Folliculin regulates cell-cell adhesion, AMPK, and mTORC1 in a cell-type-specific manner in lung-derived cells
Khabibullin D, Medvetz DA, Pinilla M, Hariharan V, Li C, Hergrueter A, Laucho Contreras M, Zhang E, Parkhitko A, Yu JJ, Owen CA, Huang H, Baron RM, Henske EP
Cells used in publication:
Epithelial, bronchial (NHBE), human
Tissue Origin: lung
Epithelial, Small Airway, human (SAEC)
Tissue Origin: lung
Small Airway Epithelial Cell Growth Medium
Germline loss-of-function BHD mutations cause cystic lung disease and hereditary pneumothorax, yet little is known about the impact of BHD mutations in the lung. Folliculin (FLCN), the product of the Birt-Hogg-Dube (BHD) gene, has been linked to altered cell-cell adhesion and to the AMPK and mTORC1 signaling pathways. We found that downregulation of FLCN in human bronchial epithelial (HBE) cells decreased the phosphorylation of ACC, a marker of AMPK activation, while downregulation of FLCN in small airway epithelial (SAEC) cells increased the activity of phospho-S6, a marker of mTORC1 activation, highlighting the cell type-dependent functions of FLCN. Cell-cell adhesion forces were significantly increased in FLCN-deficient HBE cells, consistent with prior findings in FLCN-deficient human kidney-derived cells. To determine how these altered cell-cell adhesion forces impact the lung, we exposed mice with heterozygous inactivation of Bhd (similarly to humans with germline inactivation of one BHD allele) to mechanical ventilation at high tidal volumes. Bhd(+/-) mice exhibited a trend (P = 0.08) toward increased elastance after 6 h of ventilation at 24 cc/kg. Our results indicate that FLCN regulates the AMPK and mTORC1 pathways and cell-cell adhesion in a cell type-dependent manner. FLCN deficiency may impact the physiologic response to inflation-induced mechanical stress, but further investigation is required. We hypothesize that FLCN-dependent effects on signaling and cellular adhesion contribute to the pathogenesis of cystic lung disease in BHD patients.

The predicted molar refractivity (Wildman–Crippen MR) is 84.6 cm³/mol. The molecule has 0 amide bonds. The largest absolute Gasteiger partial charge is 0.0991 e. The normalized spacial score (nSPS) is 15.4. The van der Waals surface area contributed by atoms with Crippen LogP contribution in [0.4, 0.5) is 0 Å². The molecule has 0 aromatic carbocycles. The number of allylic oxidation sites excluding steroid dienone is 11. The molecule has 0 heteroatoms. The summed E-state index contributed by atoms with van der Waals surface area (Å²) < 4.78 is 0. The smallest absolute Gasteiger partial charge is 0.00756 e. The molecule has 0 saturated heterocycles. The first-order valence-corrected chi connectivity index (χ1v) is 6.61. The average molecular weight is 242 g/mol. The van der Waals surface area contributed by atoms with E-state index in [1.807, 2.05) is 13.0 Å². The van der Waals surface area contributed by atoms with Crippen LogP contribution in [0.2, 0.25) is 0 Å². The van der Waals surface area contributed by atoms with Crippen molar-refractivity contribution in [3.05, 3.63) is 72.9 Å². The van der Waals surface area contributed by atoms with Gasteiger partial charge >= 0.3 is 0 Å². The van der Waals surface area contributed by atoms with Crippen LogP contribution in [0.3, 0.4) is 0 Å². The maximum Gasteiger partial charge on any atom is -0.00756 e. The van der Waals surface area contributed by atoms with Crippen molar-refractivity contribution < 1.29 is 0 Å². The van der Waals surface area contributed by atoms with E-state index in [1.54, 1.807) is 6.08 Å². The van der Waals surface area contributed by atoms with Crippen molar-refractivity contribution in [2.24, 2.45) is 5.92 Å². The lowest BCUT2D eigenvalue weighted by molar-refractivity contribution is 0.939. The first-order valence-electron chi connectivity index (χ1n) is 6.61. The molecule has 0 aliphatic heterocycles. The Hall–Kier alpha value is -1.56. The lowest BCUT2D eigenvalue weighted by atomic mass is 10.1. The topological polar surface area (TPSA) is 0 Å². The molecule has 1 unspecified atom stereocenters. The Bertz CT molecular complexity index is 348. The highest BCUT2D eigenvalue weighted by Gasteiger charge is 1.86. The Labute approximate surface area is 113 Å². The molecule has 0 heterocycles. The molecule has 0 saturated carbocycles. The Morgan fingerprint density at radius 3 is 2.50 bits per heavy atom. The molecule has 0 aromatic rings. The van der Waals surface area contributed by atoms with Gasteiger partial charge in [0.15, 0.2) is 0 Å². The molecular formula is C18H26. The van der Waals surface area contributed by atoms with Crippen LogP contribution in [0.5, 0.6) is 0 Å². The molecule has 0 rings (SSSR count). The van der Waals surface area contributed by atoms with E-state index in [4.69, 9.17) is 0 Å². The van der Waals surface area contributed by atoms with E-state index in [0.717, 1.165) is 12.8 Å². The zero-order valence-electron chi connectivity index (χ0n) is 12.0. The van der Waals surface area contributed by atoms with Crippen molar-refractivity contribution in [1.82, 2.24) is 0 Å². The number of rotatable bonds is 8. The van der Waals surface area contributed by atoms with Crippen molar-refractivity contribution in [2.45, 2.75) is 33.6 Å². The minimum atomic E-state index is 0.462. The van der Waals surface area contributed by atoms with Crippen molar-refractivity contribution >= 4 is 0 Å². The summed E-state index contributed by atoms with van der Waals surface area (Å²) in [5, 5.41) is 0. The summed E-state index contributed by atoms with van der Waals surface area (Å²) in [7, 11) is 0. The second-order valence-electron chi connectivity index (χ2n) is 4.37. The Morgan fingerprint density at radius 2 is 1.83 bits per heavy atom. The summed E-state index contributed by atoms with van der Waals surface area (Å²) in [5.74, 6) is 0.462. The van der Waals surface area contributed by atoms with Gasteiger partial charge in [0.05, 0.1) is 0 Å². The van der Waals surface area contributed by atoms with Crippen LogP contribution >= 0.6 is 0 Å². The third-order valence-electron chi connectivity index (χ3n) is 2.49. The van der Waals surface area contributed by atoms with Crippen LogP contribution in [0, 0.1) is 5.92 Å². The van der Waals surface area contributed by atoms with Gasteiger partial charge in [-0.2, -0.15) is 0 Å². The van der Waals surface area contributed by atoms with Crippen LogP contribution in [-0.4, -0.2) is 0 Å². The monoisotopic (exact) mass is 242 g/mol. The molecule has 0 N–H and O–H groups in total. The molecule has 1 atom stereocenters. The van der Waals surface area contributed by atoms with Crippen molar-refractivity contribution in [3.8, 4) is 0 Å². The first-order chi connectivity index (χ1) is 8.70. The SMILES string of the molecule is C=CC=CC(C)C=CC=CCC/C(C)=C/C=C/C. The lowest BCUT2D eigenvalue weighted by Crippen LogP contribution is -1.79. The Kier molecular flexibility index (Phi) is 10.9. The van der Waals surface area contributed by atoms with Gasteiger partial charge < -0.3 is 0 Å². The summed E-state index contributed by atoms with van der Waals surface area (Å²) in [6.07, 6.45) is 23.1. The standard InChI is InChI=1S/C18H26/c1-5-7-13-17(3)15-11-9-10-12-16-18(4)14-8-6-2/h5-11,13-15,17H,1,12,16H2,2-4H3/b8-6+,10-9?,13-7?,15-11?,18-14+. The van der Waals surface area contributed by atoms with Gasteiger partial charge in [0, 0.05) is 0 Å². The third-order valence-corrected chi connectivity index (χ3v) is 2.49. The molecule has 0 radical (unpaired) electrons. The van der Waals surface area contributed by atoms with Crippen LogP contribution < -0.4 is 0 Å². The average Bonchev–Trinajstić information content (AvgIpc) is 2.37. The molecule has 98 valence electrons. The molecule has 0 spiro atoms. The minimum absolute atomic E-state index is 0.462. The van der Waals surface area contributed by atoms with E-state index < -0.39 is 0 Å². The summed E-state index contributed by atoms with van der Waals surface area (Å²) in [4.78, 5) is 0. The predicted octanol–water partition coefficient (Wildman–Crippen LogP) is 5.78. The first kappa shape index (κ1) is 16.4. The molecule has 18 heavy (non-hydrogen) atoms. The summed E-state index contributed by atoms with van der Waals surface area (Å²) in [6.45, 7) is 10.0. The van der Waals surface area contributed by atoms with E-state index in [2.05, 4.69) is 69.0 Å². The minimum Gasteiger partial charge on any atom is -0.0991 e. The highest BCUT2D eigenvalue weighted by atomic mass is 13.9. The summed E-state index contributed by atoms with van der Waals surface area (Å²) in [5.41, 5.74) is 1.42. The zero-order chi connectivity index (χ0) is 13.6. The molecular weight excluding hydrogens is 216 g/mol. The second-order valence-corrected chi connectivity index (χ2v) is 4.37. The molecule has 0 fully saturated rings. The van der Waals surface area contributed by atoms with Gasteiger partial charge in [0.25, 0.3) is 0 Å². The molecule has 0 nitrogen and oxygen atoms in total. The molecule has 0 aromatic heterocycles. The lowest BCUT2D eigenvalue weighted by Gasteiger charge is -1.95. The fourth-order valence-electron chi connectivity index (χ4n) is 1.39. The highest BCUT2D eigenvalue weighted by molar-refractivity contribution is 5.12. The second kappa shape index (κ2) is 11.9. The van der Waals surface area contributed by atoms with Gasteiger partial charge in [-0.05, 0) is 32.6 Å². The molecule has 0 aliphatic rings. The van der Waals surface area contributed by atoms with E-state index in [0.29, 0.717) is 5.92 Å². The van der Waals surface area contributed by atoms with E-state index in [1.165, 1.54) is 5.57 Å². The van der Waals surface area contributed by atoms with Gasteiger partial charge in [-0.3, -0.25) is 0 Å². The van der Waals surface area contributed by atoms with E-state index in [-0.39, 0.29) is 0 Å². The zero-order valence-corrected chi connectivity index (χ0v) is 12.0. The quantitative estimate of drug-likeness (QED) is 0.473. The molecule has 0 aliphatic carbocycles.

Open in PubMed
©2023 Lonza. All rights reserved.